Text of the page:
World Record holder Ruta Meilutyte of Lithuania put up a 1:05.06, marking her fastest performance in this event since she 2013. Those 3 are shaping up to be the favorites for the medals in this race, but the USA’s Katie Meili (1:05.48) is also in the conversation after qualifying 4th in a new best time.
MEN’S 50 FLY – FINALS
- World Record: Rafael Munoz, 22.43, 2009
- Championship Record: Milorad Cavic, 22.67, 2009
- Junior World Record: Evgeny Sedov, 23.28, 2014
- GOLD: Ben Proud, GBR, 22.75
- SILVER: Nicholas Santos, BRA, 22.79
- BRONZE: Andrii Govorov, UKR, 22.84
Great Britain’s Ben Proud rocked a new British Record time of 22.75 to edge out Brazilian veteran Nicholas Santos (22.79) for gold. Team USA’s Caeleb Dressel and the Ukraine’s Andrii Govorov were stroke-for-stroke into the finish, but Govorov got his hand to the wall for bronze in 22.84 ahead of Dressel’s 22.89.
Singapore’s Joseph Schooling, the Olympic 100 fly champ, was just 2 hundredths shy of his own Asian Record and Singaporean Record from semis. Schooling touched in 22.95 for 5th place.
WOMEN’S 100 BACK – SEMIFINALS
- World Record: Gemma Spofforth, 58.12, 2009
- Championship Record: Gemma Spofforth, 58.12, 2009
- Junior World Record: Minna Atherton, 59.34, 2016
- Kylie Masse, CAN, 58.18
- Emily Seebohm, AUS, 58.85
- Kathleen Baker, USA, 59.03
- Olivia Smoliga, USA, 59.07
- Anastasiia Fesikova, RUS, 59.26
- Simona Baumrtova, CZE, 59.65
- Daria Ustinova, RUS, 59.74
- Kathleen Dawson, GBR, 59.82
Canada’s Kylie Masse came up just .06 short of the World Record, throwing down a new Canadian Record time of 58.18 to lead semis. The only other woman to break 59 in semis was defending World Champion Emily Seebohm (58.85) of Australia.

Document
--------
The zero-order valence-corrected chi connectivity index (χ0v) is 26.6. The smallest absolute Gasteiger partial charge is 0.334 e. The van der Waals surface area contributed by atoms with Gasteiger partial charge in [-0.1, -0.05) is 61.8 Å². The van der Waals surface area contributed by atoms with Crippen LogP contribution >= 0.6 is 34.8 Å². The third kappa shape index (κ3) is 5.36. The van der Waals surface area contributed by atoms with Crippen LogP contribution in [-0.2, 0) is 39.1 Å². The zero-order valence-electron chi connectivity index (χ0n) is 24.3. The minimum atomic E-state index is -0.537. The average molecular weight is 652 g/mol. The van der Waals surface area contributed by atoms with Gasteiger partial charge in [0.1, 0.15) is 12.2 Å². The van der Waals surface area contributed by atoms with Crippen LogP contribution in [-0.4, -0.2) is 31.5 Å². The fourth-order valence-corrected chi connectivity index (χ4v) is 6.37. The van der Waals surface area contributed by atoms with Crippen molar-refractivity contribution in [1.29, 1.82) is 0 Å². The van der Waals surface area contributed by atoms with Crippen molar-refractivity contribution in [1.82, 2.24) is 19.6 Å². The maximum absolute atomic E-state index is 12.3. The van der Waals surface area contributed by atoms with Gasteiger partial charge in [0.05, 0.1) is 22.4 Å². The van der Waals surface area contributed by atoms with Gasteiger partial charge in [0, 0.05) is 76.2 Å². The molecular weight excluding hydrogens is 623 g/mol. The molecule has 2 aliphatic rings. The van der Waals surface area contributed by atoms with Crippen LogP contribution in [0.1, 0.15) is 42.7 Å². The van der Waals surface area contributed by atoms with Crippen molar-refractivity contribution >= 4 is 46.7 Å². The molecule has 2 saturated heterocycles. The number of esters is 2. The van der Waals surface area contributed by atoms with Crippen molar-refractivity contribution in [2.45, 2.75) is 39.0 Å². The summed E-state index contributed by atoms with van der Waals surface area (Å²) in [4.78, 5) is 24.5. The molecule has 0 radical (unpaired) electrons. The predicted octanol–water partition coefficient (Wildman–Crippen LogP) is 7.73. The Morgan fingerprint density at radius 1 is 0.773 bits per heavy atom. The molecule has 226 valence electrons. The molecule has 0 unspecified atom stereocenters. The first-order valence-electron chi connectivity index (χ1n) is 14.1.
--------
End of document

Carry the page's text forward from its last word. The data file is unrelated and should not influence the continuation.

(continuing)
Americans Kathleen Baker (59.03) and Olivia Smoliga (59.07) qualified 3rd and 4th respectively in 59.0. Though Maase is now the heavy favorite for gold, there’s a chance both Americans could wind up on the podium since the race for 2nd and 3rd with Seebohm is shaping up to be a close one.
China’s Fu Yuanhui, who tied for bronze in Rio with Masse, missed out on the final as she finished 13th in 1:00.39.
MEN’S 200 FREE – SEMIFINALS
- World Record: Paul Biedermann, 1:42.00, 2009
- Championship Record: Paul Biedermann, 1:42.00, 2009
- Junior World Record: Alexei Sancov, 1:47.00, 2017
- Duncan Scott, GBR, 1:45.16
- James Guy, GBR, 1:45.18
- Sun Yang, CHN, 1:45.24
- Townley Haas, USA, 1:45.43
- Alexander Krasnykh, RUS, 1:45.47
- Mikhail Dovgalyuk, RUS, 1:45.74
- Dominik Kozma, HUN, 1:45.87
- Park Tae Hwan, KOR, 1:46.28
Hungary’s Dominik Kozma had a huge swim in semifinal 1, taking 8 tenths off his best to finish 3rd in the heat with a 1:45.87. Defending World Champion James Guy of Great Britain won that heat with a 1:45.18, followed by the USA’s Townley Haas in 1:45.43.
In semifinal 2, Great Britain’s Duncan Scott roared to a 1:45.16, finishing just .02 off Guy’s National Record in the event. China’s Sun Yang took it out smoothly, flipping 8th at the 100, but made his usual comeback on the 2nd half to take 2nd in that heat with a 1:45.24.
WOMEN’S 200 IM – FINALS
- World Record: Katinka Hosszu, 2:06.12, 2015
- Championship Record: Katinka Hosszu, 2:06.12, 2015
- Junior World Record: Rikako Ikee, 2:09.98, 2017
- GOLD: Katinka Hosszu, HUN, 2:07.00
- SILVER: Yui Ohashi, JPN, 2:07.91
- BRONZE: Madisyn Cox, USA, 2:09.71
As expected, Hungary’s Katinka Hosszu dominated the race in front of the home crowd, leading from start to finish with the 6th fastest time in history as she touched in 2:07.00 for her first gold of the meet. Japan’s Yui Ohashi became the 6th fastest performer ever in this event with her 2:07.91 for silver.
Team USA’s Madisyn Cox came out of nowhere at the end, flying through the final 50 to take bronze in 2:09.71, just out-touching teammate Melanie Margalis (2:09.82). Olympic silver medalist Siobhan-Marie O’Connor of Great Britain was in the running for bronze through the breaststroke leg, but fell off the pace to finish 7th in 2:10.41.
Fans were also in for a bit of a shock when Canada’s Sydney Pickrem, who was seeded 3rd and considered one of the favorites to medal, got out of the pool on the butterfly lap.